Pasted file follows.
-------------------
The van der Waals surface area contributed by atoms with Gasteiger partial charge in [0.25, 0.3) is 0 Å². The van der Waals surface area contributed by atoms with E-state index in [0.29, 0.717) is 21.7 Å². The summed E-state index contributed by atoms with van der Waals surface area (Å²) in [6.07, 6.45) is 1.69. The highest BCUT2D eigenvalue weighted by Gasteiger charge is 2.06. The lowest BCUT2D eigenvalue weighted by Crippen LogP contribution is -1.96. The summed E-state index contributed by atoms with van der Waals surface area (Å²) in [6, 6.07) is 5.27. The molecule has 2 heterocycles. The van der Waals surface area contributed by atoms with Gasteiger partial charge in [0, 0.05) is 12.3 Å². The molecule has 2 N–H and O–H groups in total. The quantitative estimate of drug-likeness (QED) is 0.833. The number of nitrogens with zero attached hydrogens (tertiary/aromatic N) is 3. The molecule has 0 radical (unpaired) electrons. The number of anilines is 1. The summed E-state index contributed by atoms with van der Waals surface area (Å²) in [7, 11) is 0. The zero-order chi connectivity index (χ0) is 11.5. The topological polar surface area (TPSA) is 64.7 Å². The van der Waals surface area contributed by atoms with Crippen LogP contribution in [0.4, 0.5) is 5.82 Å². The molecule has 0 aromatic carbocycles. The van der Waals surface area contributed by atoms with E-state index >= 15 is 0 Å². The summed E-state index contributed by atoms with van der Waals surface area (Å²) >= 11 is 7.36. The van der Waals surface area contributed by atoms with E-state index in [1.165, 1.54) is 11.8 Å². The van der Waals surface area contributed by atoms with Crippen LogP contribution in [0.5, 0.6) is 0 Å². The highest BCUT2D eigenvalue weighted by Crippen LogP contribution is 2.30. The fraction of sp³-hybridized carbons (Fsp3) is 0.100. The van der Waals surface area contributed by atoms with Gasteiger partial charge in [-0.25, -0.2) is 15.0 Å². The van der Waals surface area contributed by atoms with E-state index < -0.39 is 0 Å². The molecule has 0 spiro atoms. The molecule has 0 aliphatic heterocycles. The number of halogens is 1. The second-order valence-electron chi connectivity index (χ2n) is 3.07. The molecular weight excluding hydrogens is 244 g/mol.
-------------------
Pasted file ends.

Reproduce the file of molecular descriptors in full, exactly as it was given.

The van der Waals surface area contributed by atoms with Gasteiger partial charge in [0.25, 0.3) is 0 Å². The van der Waals surface area contributed by atoms with E-state index in [0.29, 0.717) is 21.7 Å². The summed E-state index contributed by atoms with van der Waals surface area (Å²) in [6.07, 6.45) is 1.69. The highest BCUT2D eigenvalue weighted by Gasteiger charge is 2.06. The lowest BCUT2D eigenvalue weighted by Crippen LogP contribution is -1.96. The summed E-state index contributed by atoms with van der Waals surface area (Å²) in [6, 6.07) is 5.27. The molecule has 2 heterocycles. The van der Waals surface area contributed by atoms with Gasteiger partial charge in [0, 0.05) is 12.3 Å². The molecule has 2 N–H and O–H groups in total. The quantitative estimate of drug-likeness (QED) is 0.833. The number of nitrogens with zero attached hydrogens (tertiary/aromatic N) is 3. The molecule has 0 radical (unpaired) electrons. The number of anilines is 1. The summed E-state index contributed by atoms with van der Waals surface area (Å²) in [7, 11) is 0. The zero-order chi connectivity index (χ0) is 11.5. The topological polar surface area (TPSA) is 64.7 Å². The van der Waals surface area contributed by atoms with Crippen LogP contribution in [0.4, 0.5) is 5.82 Å². The molecule has 0 aromatic carbocycles. The van der Waals surface area contributed by atoms with E-state index >= 15 is 0 Å². The summed E-state index contributed by atoms with van der Waals surface area (Å²) >= 11 is 7.36. The van der Waals surface area contributed by atoms with E-state index in [1.165, 1.54) is 11.8 Å². The van der Waals surface area contributed by atoms with Crippen LogP contribution in [0.5, 0.6) is 0 Å². The highest BCUT2D eigenvalue weighted by Crippen LogP contribution is 2.30. The fraction of sp³-hybridized carbons (Fsp3) is 0.100. The van der Waals surface area contributed by atoms with Gasteiger partial charge in [-0.25, -0.2) is 15.0 Å². The van der Waals surface area contributed by atoms with E-state index < -0.39 is 0 Å². The molecule has 0 spiro atoms. The molecule has 0 aliphatic heterocycles. The number of halogens is 1. The second-order valence-electron chi connectivity index (χ2n) is 3.07. The molecular weight excluding hydrogens is 244 g/mol.